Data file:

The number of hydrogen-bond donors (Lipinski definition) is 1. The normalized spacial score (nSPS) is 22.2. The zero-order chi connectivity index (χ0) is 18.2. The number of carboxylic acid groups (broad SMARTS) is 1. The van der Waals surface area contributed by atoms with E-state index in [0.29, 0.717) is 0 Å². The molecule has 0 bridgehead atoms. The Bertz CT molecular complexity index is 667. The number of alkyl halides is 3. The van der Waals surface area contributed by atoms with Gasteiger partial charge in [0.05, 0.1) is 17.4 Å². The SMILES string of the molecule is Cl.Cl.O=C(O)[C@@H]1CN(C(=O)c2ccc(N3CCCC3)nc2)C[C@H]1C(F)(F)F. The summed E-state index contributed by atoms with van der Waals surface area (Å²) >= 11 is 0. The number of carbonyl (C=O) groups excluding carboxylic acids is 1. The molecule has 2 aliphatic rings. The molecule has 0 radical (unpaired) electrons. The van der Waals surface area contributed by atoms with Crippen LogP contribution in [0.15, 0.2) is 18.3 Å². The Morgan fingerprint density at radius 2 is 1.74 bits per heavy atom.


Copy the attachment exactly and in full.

The number of hydrogen-bond donors (Lipinski definition) is 1. The normalized spacial score (nSPS) is 22.2. The zero-order chi connectivity index (χ0) is 18.2. The number of carboxylic acid groups (broad SMARTS) is 1. The van der Waals surface area contributed by atoms with E-state index in [0.29, 0.717) is 0 Å². The molecule has 0 bridgehead atoms. The Bertz CT molecular complexity index is 667. The number of alkyl halides is 3. The van der Waals surface area contributed by atoms with Gasteiger partial charge in [0.05, 0.1) is 17.4 Å². The SMILES string of the molecule is Cl.Cl.O=C(O)[C@@H]1CN(C(=O)c2ccc(N3CCCC3)nc2)C[C@H]1C(F)(F)F. The summed E-state index contributed by atoms with van der Waals surface area (Å²) >= 11 is 0. The number of carbonyl (C=O) groups excluding carboxylic acids is 1. The molecule has 2 aliphatic rings. The molecule has 0 radical (unpaired) electrons. The van der Waals surface area contributed by atoms with Crippen LogP contribution in [0.15, 0.2) is 18.3 Å². The Morgan fingerprint density at radius 2 is 1.74 bits per heavy atom.